In 1840 England's population was 15 million, Ireland's 9 million—60 per cent of England's.
In the year 2000 England's population was 50.3 million. 60 per cent of that is 30 million. Compare that to Ireland's actual population that year of 6.2 million.
30 million living Ireland with an area of 84,421 km² would mean an average 354 people per km²—about the same as Belgium today. The UK has 255 people per km².
Would there have been a development path to sustain a population of 30 million? Is there a hint in the censuses of 1841 and 1851 which, in addition to showing the population decline, records a widespread if small increase in the ability to read and write (see The National School system had been introduced in 1831.
Or would there have been continued major migration, as was the Irish experience before the famine and after it? Ireland may be thought of as green, but through the ages many have seen the grass to be greener on the other side of the hill.

Saturday, 17 March 2018

OGS weekly eNewsletter

Along with the regular content of OGS-interest news in today's St Patrick themed weekly eNewsletter comes a shout-out on the 12h anniversary of Canada's Anglo-Celtic Connections earlier this week. Thanks OGS, and to others who also sent greetings and appreciation.
One of the other OGS eNewsletter items this week is about TONI, The Ontario Name Index, an OGS name-based index to Ontario records which continues to grownow more than 5.2 million name references. The news item highlights three new TONI sources, some of which are pending the implementation on the new OGS website.
The free OGS weekly eNewsletter is—freeexcellent value—you don't need to be an OGS member to receive it. Subscribe from the form near the bottom of the page at
Organizations with news of genealogical interest, particularly for Ontario genealogists, are invited to send it for possible (likely) inclusion by sending it to

The Irish in Upper Canada, 1819-1840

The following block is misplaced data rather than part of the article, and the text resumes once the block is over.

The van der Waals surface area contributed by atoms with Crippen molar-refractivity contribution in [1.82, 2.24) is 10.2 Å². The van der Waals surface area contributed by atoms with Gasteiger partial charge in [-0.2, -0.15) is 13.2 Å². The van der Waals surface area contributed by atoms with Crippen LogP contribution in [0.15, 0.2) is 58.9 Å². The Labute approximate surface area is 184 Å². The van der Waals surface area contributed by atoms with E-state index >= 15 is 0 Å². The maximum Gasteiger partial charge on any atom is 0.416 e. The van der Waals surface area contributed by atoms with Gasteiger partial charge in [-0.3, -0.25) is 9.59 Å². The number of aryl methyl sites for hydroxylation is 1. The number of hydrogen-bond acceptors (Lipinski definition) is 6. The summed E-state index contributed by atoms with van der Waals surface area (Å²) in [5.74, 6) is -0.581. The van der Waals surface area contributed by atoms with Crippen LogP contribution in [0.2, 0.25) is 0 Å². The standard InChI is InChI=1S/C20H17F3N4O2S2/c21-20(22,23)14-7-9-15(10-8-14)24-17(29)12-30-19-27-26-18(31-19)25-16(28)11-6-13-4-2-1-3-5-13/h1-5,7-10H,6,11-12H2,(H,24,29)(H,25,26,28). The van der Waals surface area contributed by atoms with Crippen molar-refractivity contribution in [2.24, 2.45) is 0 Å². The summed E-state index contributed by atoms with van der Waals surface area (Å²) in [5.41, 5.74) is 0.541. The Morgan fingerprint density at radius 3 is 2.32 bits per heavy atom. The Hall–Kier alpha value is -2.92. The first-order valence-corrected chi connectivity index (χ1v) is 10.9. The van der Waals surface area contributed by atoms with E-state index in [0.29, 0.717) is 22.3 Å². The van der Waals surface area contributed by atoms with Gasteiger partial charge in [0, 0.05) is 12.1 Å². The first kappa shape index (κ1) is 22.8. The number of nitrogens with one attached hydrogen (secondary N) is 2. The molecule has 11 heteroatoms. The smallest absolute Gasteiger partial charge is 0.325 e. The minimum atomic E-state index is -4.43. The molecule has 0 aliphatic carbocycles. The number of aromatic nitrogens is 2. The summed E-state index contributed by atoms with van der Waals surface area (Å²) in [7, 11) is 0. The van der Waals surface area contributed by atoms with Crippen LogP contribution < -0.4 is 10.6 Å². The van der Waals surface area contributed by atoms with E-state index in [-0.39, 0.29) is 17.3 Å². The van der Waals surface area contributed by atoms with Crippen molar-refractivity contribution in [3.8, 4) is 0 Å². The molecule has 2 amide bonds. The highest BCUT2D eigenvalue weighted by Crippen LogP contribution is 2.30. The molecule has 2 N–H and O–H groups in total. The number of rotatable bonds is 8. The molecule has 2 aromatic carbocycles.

A tip of the hat to blog reader Patrick Doyle for bringing to my attention a recent University of Toronto PhD thesis, "Unsettled Settlers: Irish Catholics, Irish Catholicism, and British loyalty in Upper Canada, 1819-1840" by Laura Smith. It examines the role of Roman Catholicism in the process by which Irish Catholics integrated into Upper Canadian society in the first half of the nineteenth century.

Patrick writes that the manuscript has enabled him to gain a much better appreciation of the socio-religious context of his 19th century Irish Catholic ancestors' early lives in the Ottawa Valley.

Theses are an often overlooked resource for the family historian and the literature search required for such academic studies can also bring to light obscure sources.

The text is quite long - nearly 400 pages - so to read it be prepared to set aside a good chunk of time.

However, lacking the time you can still browse the references, and having it online means you can search words or phrases, names and places of personal interest.

St Patrick's Day 1838

George Cruikshank's illustration for the 1838 editions of the Comic Almanack shows a St Patrick's Day brawl.

Friday, 16 March 2018

Two additions to GGI Belfast 2018 on YouTube

In DNA, Clans & Monarchy, the most recent You-Tube post from Genetic Genealogy Ireland Belfast 2018, Brad Larkin explores the DNA of Irish Clans and Kings and, starting at about 28 minutes, what is known about the DNA of the Royal Houses of Britain. The focus is Y-DNA. You need to be well into the history to absorb the detail, especially where the presentation skips over and around slides.
In a single stream event it's good to have the speaker link back to previous presentations. Brad Larkin does that referring to James Irvine's presentation Y-DNA of a Scots-Irish Diaspora, the second new YouTube post.  The one-name study which is the basis is another case where the detail of the surname and variant lines is more than most need to know—the value is in learning from the techniques developed and employed should you choose to embark on the slippery slope of a one-name study.

FreeBMD March Update